Ever since the most recent James Bond movie Skyfall came out, I was intrigued to learn that the abandoned island actually exists in reality. While the island appears slightly different using CGI, the inspiration and scenes looking from the sailboat are much like the original Hashima Island. The isle is nicknamed Ghost Island as well as Gunkanjima (which is Japanese for Battleship Island owing to the island's shape) and started life as a coal mine in the early 20th century. It's just a couple of miles outside of Nagasaki harbor and can be reached by boat easily.
Over time mine workers dug up to a mile deep into the ground as they searched for coal in more remote locations. At its peak 5,300 people lived on the island, which is roughly the size and shape of Alcatraz. However, it featured high-rise apartment blocks (Japan's first reinforced steel buildings), a school, a grocery store and a hospital.
The population stayed on the island permanently even during one of Japan's famous typhoons. The buildings are tall enough to not be washed away in the high waves of the Pacific storms. As the price of coal declined, the island shut down in 1974 with the site being abandoned for good. It hasn't been touched since then and was recently re-discovered by a wider audience in the last few years.
Gunkanjima Concierge operates two daily boat tours from Nagasaki Harbor to the island. Including the entrance fee the company charges 39,000 JPY (roughly $39) per person. If the weather is bad and the ship is unable to land on the island for the tour they will refund 6,000 JPY.
It's a good idea to book ahead online and reserve a space. The tour sells out on random days and there is no other tour operator that I'm aware of.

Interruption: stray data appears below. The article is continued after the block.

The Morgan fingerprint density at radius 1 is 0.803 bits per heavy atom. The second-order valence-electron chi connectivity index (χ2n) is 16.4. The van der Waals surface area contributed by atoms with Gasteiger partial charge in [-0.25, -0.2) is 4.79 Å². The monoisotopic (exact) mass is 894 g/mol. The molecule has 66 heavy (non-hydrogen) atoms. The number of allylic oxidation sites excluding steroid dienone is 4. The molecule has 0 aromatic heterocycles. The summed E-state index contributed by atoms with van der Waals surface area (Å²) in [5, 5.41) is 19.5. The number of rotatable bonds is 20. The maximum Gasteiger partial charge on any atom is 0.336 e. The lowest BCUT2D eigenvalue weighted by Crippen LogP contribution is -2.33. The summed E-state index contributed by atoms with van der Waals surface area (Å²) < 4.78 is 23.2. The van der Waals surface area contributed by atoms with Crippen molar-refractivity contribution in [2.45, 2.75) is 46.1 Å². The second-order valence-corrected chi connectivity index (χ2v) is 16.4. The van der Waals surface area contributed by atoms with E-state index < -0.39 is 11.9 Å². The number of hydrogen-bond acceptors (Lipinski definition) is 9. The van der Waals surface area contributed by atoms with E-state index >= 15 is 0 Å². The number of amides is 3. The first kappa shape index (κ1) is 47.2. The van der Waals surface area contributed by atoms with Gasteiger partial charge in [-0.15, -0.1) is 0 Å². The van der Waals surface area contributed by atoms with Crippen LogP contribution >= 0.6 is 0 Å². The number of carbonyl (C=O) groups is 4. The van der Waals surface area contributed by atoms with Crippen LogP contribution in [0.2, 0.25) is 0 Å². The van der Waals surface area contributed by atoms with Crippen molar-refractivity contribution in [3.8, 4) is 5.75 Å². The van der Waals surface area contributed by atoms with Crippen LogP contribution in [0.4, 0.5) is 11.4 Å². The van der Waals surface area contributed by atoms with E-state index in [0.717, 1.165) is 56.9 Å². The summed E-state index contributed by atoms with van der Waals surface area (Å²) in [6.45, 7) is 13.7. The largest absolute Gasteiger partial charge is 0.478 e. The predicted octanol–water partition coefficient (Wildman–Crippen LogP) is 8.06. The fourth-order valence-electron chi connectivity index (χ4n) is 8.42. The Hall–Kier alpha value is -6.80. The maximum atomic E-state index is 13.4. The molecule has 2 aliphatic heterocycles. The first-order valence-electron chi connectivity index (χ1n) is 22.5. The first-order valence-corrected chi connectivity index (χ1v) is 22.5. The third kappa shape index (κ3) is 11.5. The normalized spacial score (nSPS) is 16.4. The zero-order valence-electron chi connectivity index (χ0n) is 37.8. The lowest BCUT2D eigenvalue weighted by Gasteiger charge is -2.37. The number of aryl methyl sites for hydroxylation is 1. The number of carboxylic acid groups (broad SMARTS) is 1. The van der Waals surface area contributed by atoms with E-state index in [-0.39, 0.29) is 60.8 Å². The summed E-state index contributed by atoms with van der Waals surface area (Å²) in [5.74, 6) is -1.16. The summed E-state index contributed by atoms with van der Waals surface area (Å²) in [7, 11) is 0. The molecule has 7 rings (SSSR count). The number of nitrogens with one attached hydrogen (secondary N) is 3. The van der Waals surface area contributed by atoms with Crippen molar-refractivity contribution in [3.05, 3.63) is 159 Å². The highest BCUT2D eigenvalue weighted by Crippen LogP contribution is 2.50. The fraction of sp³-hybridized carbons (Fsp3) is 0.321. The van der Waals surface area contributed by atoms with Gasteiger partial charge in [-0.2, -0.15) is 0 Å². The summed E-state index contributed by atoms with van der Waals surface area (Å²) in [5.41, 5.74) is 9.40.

The tour itself is very well organized (as you'd expect in Japan). The guides on the boat only speak Japanese but there is an English audio tour once you set foot on the island.
The day of my tour was rainy and windy. The sea was rough and the upper deck of the boat was washed up with sea water from the wave spray. I was warned earlier that we may not be able to disembark for the on-foot tour of the island and unfortunately this was the case. The waves pushed the boat up and down 9 feet – a jump from a suddenly-shifting boat would have been bone-breaking.
However, we were still taken for a tour around the island and the pictures below taken from the boat illustrate the dark buildings and the desolate state they are in. It's dangerous to venture outside of the designated area of the tour and you can easily see why.
It's a very unique site and well worth the trip to Nagasaki and the price of the tour. It's also a tourist attraction that hasn't gotten too much attention (before the movie's release anyway) and Nagasaki is a pleasant Japanese town with friendly people and great seafood.
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About the author: Torsten is a serial entrepreneur who started almost a dozen ventures on four continents. Torsten's love for travel has brought him to 130+ countries and travel with most of the world's airlines. You can reach Torsten at [email protected]
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